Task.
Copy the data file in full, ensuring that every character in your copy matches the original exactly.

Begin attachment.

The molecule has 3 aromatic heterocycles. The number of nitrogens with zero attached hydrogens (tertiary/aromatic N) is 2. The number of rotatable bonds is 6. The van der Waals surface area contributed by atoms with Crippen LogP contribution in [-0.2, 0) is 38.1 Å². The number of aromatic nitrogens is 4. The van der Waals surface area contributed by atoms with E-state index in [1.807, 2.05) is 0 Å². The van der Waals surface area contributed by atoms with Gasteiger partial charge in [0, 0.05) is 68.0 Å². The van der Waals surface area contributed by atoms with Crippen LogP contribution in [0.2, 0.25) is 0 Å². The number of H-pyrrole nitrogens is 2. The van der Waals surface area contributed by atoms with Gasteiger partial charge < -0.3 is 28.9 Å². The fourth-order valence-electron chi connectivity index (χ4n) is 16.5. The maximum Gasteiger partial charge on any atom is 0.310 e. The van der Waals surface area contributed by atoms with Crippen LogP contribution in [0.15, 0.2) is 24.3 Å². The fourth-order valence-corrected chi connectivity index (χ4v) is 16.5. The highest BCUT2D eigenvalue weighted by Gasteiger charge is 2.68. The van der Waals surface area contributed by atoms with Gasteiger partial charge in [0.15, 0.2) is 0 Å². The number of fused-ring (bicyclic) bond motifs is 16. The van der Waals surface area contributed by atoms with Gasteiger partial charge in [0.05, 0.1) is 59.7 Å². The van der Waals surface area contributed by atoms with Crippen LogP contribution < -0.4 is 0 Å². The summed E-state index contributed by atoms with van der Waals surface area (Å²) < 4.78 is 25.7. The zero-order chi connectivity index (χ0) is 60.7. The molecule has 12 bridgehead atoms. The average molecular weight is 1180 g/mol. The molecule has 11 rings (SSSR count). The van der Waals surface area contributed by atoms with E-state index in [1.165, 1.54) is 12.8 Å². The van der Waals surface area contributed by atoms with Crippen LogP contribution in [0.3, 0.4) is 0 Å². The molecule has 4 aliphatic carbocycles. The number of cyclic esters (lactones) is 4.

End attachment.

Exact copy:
The molecule has 3 aromatic heterocycles. The number of nitrogens with zero attached hydrogens (tertiary/aromatic N) is 2. The number of rotatable bonds is 6. The van der Waals surface area contributed by atoms with Crippen LogP contribution in [-0.2, 0) is 38.1 Å². The number of aromatic nitrogens is 4. The van der Waals surface area contributed by atoms with E-state index in [1.807, 2.05) is 0 Å². The van der Waals surface area contributed by atoms with Gasteiger partial charge in [0, 0.05) is 68.0 Å². The van der Waals surface area contributed by atoms with Crippen LogP contribution in [0.2, 0.25) is 0 Å². The number of H-pyrrole nitrogens is 2. The van der Waals surface area contributed by atoms with Gasteiger partial charge < -0.3 is 28.9 Å². The fourth-order valence-electron chi connectivity index (χ4n) is 16.5. The maximum Gasteiger partial charge on any atom is 0.310 e. The van der Waals surface area contributed by atoms with Crippen LogP contribution in [0.15, 0.2) is 24.3 Å². The fourth-order valence-corrected chi connectivity index (χ4v) is 16.5. The highest BCUT2D eigenvalue weighted by Gasteiger charge is 2.68. The van der Waals surface area contributed by atoms with Gasteiger partial charge in [0.15, 0.2) is 0 Å². The number of fused-ring (bicyclic) bond motifs is 16. The van der Waals surface area contributed by atoms with Gasteiger partial charge in [0.05, 0.1) is 59.7 Å². The van der Waals surface area contributed by atoms with Crippen LogP contribution < -0.4 is 0 Å². The summed E-state index contributed by atoms with van der Waals surface area (Å²) < 4.78 is 25.7. The zero-order chi connectivity index (χ0) is 60.7. The molecule has 12 bridgehead atoms. The average molecular weight is 1180 g/mol. The molecule has 11 rings (SSSR count). The van der Waals surface area contributed by atoms with E-state index in [1.165, 1.54) is 12.8 Å². The van der Waals surface area contributed by atoms with Crippen LogP contribution in [0.3, 0.4) is 0 Å². The molecule has 4 aliphatic carbocycles. The number of cyclic esters (lactones) is 4.